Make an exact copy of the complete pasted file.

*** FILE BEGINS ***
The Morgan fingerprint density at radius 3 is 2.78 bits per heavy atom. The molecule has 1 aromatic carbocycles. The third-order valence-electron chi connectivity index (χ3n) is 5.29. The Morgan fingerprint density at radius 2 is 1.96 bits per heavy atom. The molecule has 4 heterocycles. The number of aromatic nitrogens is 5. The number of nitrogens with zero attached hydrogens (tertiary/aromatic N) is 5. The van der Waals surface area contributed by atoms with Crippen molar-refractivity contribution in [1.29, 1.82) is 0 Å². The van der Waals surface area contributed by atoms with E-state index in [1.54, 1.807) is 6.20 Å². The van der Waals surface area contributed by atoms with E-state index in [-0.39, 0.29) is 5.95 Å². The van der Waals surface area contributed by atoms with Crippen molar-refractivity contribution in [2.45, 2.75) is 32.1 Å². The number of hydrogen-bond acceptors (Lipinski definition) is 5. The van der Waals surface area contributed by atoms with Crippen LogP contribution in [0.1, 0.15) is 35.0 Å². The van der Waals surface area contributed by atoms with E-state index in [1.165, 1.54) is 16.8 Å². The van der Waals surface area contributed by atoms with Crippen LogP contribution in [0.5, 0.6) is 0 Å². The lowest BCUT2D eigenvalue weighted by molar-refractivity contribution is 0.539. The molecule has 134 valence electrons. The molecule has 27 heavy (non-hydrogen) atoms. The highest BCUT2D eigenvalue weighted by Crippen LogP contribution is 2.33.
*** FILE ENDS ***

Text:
The Morgan fingerprint density at radius 3 is 2.78 bits per heavy atom. The molecule has 1 aromatic carbocycles. The third-order valence-electron chi connectivity index (χ3n) is 5.29. The Morgan fingerprint density at radius 2 is 1.96 bits per heavy atom. The molecule has 4 heterocycles. The number of aromatic nitrogens is 5. The number of nitrogens with zero attached hydrogens (tertiary/aromatic N) is 5. The van der Waals surface area contributed by atoms with Crippen molar-refractivity contribution in [1.29, 1.82) is 0 Å². The van der Waals surface area contributed by atoms with E-state index in [1.54, 1.807) is 6.20 Å². The van der Waals surface area contributed by atoms with E-state index in [-0.39, 0.29) is 5.95 Å². The van der Waals surface area contributed by atoms with Crippen molar-refractivity contribution in [2.45, 2.75) is 32.1 Å². The number of hydrogen-bond acceptors (Lipinski definition) is 5. The van der Waals surface area contributed by atoms with Crippen LogP contribution in [0.1, 0.15) is 35.0 Å². The van der Waals surface area contributed by atoms with E-state index in [1.165, 1.54) is 16.8 Å². The van der Waals surface area contributed by atoms with Crippen LogP contribution in [0.5, 0.6) is 0 Å². The lowest BCUT2D eigenvalue weighted by molar-refractivity contribution is 0.539. The molecule has 134 valence electrons. The molecule has 27 heavy (non-hydrogen) atoms. The highest BCUT2D eigenvalue weighted by Crippen LogP contribution is 2.33.